It's bad enough when you lose an appeal in a published opinion. It's public, it's got your name in it, and it's forever.
But when your appeal is about your allegation that the California Medical Board shouldn't make public the information about your discipline (you resigned your medical license) and the events that led up to it (discipline by other states, malpractice judgment, etc.), because that's "harming your reputation" and hurting your business (you run a quasi-medical business and sign things "Dr." and "M.D."), the last thing you want is for the Court of Appeal to report in its published opinion all the things you're trying to keep hidden.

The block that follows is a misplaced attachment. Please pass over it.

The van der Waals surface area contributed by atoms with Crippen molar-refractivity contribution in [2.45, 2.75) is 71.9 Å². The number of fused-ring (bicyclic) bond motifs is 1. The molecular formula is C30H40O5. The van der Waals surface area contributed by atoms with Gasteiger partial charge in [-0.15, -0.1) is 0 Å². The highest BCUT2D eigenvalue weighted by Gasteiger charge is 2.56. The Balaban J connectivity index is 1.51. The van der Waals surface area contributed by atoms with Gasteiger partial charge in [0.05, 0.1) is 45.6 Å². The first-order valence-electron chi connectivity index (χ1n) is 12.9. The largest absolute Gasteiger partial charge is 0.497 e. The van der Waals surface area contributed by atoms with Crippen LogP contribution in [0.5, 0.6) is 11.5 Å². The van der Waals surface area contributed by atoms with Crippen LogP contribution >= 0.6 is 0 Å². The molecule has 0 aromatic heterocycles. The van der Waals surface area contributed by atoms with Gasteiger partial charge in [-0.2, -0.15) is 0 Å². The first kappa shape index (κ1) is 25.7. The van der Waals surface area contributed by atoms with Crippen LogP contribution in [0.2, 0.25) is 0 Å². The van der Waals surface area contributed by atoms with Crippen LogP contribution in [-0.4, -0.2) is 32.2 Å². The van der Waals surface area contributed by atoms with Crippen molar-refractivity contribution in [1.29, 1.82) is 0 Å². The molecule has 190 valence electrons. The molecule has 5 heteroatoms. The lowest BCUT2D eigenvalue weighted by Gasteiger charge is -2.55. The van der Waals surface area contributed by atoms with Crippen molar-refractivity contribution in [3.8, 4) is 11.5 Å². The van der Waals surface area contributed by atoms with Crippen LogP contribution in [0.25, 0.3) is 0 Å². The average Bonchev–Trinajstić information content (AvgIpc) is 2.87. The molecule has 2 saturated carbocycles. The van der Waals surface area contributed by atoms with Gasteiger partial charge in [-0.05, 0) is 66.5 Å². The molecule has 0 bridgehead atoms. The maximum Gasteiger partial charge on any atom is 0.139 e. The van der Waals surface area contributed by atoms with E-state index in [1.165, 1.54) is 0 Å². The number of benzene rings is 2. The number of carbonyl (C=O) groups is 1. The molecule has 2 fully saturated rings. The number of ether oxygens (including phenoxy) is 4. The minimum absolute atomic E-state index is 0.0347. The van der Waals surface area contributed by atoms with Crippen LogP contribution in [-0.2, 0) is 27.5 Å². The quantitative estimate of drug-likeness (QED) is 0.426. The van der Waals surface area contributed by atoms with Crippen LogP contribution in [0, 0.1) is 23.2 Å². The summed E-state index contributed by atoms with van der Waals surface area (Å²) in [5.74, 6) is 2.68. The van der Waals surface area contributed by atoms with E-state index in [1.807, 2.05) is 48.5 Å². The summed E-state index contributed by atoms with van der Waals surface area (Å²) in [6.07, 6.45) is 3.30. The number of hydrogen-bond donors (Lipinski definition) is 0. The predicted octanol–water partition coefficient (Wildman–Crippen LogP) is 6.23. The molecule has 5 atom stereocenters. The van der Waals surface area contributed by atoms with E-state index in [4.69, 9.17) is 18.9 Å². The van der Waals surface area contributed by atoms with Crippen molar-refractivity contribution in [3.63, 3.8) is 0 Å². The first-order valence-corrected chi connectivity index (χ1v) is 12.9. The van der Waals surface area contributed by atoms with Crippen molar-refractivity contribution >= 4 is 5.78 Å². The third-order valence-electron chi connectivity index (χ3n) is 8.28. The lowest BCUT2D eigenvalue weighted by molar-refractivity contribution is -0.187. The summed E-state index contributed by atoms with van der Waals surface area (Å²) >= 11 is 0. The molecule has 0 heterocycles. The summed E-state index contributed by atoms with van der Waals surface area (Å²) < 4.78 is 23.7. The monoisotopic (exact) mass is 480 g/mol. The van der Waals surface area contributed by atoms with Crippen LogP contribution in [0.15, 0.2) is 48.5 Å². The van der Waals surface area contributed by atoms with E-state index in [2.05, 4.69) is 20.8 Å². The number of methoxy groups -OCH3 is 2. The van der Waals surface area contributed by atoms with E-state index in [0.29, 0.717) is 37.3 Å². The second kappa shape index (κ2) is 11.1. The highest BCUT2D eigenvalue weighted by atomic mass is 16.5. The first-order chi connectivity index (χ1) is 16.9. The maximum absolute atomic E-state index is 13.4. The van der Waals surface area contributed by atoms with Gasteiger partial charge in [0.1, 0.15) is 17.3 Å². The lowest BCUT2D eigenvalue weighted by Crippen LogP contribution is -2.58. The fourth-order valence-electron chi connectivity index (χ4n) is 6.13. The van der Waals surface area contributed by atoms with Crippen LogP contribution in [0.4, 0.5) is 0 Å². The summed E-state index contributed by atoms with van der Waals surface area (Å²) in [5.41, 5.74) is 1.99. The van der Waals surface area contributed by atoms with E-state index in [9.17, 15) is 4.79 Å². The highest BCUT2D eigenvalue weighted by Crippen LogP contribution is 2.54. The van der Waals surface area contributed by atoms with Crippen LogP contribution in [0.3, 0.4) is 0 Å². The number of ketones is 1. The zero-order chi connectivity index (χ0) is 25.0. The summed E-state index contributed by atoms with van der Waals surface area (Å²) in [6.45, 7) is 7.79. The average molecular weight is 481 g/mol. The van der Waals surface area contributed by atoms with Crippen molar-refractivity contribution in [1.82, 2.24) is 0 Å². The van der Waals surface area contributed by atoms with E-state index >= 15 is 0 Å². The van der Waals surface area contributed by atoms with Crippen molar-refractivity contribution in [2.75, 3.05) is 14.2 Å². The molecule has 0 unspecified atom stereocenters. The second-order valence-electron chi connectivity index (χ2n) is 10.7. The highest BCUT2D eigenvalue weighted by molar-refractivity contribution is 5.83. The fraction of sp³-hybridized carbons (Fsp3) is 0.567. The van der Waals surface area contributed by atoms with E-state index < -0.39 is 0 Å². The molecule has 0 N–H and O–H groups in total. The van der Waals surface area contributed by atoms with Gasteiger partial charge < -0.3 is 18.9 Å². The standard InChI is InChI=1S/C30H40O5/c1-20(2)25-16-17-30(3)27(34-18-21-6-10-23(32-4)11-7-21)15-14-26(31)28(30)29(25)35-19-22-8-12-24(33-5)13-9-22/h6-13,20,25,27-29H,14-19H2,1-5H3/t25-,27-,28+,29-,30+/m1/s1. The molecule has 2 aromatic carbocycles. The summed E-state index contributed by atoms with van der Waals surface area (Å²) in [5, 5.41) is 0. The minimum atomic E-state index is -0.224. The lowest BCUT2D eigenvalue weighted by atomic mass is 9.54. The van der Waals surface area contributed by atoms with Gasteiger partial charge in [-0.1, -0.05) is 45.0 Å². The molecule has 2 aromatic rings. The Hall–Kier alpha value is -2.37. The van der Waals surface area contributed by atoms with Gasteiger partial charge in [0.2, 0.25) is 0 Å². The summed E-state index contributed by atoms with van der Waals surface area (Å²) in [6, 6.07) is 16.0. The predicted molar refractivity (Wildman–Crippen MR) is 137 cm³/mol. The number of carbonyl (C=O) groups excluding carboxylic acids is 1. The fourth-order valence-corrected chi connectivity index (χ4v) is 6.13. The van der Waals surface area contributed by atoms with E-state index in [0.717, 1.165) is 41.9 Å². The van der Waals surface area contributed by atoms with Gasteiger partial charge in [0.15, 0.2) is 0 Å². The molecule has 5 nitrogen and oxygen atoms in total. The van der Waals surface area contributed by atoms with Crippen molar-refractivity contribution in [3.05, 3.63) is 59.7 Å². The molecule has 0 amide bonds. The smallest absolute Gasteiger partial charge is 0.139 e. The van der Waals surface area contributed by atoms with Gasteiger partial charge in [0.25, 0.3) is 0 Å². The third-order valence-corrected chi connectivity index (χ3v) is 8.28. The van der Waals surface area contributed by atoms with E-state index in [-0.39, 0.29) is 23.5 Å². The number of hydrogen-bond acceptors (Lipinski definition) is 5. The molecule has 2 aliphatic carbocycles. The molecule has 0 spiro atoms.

But that's exactly what the Court of Appeal does.
Call it irony. Call it justice. Call it whatever you'd like.
Regardless, that's got to be something that Dr. James E. Fulton isn't likely to appreciate.
Something to think about the next time you're thinking about filing one of these appeals. An appeal that says "You should keep X secret" may not only lose, but be itself counterproductive as well.